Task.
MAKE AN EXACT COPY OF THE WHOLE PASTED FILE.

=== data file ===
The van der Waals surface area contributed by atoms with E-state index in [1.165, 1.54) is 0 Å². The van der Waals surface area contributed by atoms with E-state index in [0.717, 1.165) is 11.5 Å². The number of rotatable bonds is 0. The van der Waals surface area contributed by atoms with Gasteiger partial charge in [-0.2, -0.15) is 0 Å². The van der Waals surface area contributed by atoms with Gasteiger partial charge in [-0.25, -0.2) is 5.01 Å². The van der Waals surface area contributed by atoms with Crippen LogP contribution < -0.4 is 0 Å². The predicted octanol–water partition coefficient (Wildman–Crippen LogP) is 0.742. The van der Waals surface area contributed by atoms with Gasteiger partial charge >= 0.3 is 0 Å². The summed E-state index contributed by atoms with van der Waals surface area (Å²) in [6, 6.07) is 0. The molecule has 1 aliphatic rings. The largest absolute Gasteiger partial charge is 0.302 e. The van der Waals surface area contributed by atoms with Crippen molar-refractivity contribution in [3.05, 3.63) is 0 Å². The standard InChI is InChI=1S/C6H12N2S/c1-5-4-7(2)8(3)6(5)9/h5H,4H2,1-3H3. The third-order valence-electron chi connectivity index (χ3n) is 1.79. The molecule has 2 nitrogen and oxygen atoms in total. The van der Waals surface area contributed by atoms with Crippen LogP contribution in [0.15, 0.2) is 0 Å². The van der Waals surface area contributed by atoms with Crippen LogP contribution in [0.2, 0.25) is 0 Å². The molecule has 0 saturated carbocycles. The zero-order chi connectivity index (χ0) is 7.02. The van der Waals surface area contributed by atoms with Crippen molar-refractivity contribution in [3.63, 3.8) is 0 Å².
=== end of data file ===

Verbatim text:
The van der Waals surface area contributed by atoms with E-state index in [1.165, 1.54) is 0 Å². The van der Waals surface area contributed by atoms with E-state index in [0.717, 1.165) is 11.5 Å². The number of rotatable bonds is 0. The van der Waals surface area contributed by atoms with Gasteiger partial charge in [-0.2, -0.15) is 0 Å². The van der Waals surface area contributed by atoms with Gasteiger partial charge in [-0.25, -0.2) is 5.01 Å². The van der Waals surface area contributed by atoms with Crippen LogP contribution < -0.4 is 0 Å². The predicted octanol–water partition coefficient (Wildman–Crippen LogP) is 0.742. The van der Waals surface area contributed by atoms with Gasteiger partial charge >= 0.3 is 0 Å². The summed E-state index contributed by atoms with van der Waals surface area (Å²) in [6, 6.07) is 0. The molecule has 1 aliphatic rings. The largest absolute Gasteiger partial charge is 0.302 e. The van der Waals surface area contributed by atoms with Crippen molar-refractivity contribution in [3.05, 3.63) is 0 Å². The standard InChI is InChI=1S/C6H12N2S/c1-5-4-7(2)8(3)6(5)9/h5H,4H2,1-3H3. The third-order valence-electron chi connectivity index (χ3n) is 1.79. The molecule has 2 nitrogen and oxygen atoms in total. The van der Waals surface area contributed by atoms with Crippen LogP contribution in [0.15, 0.2) is 0 Å². The van der Waals surface area contributed by atoms with Crippen LogP contribution in [0.2, 0.25) is 0 Å². The molecule has 0 saturated carbocycles. The zero-order chi connectivity index (χ0) is 7.02. The van der Waals surface area contributed by atoms with Crippen molar-refractivity contribution in [3.63, 3.8) is 0 Å².